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A Astronomical Implications of Quantum Entanglement?

  1. Apr 1, 2016 #1
    Astronomers often use the speed of a QRB or other phenomena to put a maximum bound on the size of the generating object. I find the most recent of many examples in "Furiously Fast and Red: Sub-second Optical Flaring in V404 Cyg during the 2015 Outburst Peak", Gandhi et al 14 Mar 2016, http://arxiv.org/abs/1603.04461. Lead author of the study Dr Poshak Gandhi comments: “The very high speed tells us that the region where this red light is being emitted must be very compact." Of course the way this works is, signals can't travel FTL. So since a flare was as short as 24 milliseconds it had to come from a source less than about 7200 km; in this case it's a jet from the central object, which they further estimate (by putting the flare at a few hundred gravitational radii) at something like 20 km diameter.

    This idea is of course ubiquitous. It has been used to upper-bound the size of quasars, and so forth. It's also related to the cosmological horizon problem. The early universe's particle horizons were not large enough to allow uniform CMBR, because it would have required FTL "communication" to reach thermodynamic equilibrium back then. Of course inflation is the favored explanation today.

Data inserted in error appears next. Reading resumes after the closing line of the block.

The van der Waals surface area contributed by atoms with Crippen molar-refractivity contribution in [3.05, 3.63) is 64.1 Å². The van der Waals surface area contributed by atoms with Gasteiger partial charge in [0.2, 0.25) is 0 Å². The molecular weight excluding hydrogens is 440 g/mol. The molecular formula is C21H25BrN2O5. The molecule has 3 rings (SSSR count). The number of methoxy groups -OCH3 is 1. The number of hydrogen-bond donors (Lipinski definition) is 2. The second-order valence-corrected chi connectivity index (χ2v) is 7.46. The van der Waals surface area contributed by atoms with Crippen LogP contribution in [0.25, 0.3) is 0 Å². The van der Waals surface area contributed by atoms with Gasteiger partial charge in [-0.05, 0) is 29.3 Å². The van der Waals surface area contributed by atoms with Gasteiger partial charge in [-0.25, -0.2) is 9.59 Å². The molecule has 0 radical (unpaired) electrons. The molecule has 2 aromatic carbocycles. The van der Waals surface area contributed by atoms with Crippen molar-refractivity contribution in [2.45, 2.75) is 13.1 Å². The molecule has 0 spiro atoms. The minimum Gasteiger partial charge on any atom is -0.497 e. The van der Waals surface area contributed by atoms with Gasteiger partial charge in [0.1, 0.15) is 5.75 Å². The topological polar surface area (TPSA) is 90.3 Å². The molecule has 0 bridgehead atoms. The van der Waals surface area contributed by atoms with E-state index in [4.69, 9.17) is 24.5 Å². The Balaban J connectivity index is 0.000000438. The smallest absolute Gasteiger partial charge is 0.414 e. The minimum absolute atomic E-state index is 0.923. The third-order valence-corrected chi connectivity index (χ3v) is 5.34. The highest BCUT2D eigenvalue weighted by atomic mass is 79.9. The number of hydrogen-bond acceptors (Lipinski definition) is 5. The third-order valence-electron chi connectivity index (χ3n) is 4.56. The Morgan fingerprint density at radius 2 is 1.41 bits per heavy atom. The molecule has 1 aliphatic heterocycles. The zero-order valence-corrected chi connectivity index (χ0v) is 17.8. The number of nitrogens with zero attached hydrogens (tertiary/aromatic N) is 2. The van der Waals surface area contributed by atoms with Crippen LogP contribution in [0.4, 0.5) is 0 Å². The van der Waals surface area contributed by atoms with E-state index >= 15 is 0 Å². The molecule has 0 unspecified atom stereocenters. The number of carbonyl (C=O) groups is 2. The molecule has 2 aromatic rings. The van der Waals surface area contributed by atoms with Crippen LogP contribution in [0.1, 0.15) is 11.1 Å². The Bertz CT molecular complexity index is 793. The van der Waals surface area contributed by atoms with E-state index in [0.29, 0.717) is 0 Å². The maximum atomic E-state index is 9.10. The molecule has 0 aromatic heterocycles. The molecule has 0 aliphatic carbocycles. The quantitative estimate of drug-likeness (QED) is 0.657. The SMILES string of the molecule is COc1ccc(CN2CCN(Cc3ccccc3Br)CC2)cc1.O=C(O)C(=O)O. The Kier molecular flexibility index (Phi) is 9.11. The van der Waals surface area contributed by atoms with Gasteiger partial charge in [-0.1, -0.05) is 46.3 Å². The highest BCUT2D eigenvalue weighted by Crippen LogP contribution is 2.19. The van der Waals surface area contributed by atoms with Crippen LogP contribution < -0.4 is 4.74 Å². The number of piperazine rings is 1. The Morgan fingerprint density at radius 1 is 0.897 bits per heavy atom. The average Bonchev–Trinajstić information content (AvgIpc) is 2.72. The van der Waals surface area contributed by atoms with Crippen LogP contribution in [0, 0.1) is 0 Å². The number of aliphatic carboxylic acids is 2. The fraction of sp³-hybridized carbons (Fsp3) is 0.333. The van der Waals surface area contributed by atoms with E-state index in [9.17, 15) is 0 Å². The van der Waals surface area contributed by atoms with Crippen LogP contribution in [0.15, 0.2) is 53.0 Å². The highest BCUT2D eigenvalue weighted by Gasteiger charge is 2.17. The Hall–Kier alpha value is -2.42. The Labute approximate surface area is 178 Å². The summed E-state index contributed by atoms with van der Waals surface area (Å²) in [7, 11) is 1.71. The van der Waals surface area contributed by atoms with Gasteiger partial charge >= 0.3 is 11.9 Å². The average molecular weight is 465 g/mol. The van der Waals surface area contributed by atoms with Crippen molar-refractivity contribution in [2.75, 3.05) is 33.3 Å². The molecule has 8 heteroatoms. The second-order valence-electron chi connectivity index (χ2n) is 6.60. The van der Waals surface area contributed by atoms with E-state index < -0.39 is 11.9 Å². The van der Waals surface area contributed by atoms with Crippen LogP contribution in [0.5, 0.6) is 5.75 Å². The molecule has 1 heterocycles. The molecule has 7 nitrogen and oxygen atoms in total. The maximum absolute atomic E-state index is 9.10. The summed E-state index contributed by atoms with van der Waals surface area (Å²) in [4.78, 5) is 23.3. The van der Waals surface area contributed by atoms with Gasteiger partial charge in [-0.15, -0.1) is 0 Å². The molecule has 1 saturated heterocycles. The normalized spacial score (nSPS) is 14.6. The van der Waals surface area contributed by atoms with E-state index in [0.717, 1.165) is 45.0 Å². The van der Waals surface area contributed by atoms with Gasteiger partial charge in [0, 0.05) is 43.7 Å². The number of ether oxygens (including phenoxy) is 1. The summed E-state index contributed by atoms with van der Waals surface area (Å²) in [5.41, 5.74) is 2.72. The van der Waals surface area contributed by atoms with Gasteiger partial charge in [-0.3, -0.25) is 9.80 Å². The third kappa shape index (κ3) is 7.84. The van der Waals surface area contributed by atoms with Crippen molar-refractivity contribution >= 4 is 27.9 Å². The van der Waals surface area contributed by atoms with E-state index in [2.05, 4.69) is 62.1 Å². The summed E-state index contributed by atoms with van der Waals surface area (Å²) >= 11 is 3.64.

Now, quantum entanglement results in non-local effects, which is a bit like FTL communication, when the wave function of entangled particles collapses due to measurement. Of course this can't be used for communication, since only random values of the entangled properties are "communicated" in this way. To put it like a first-grade reader, Alice can't force her particle to be spin up, so that Bob can read that as a binary "1". She can only force it to be up or down randomly. She knows Bob will read the same value, up or down, but can't control which it will be.

    You may not know that multiple entangled particles are commonly demonstrated. A couple papers are "Experimental demonstration of a hyper-entangled ten-qubit Schrödinger cat state", Gao, Lu, Yao, Xu et al 2010, http://www.nature.com/nphys/journal/v6/n5/abs/nphys1603.html; and "Multipartite Entanglement Among Single Spins in Diamond" Neumann et al 2008, http://science.sciencemag.org/content/320/5881/1326.abstract. Also check out biphoton frequency combs.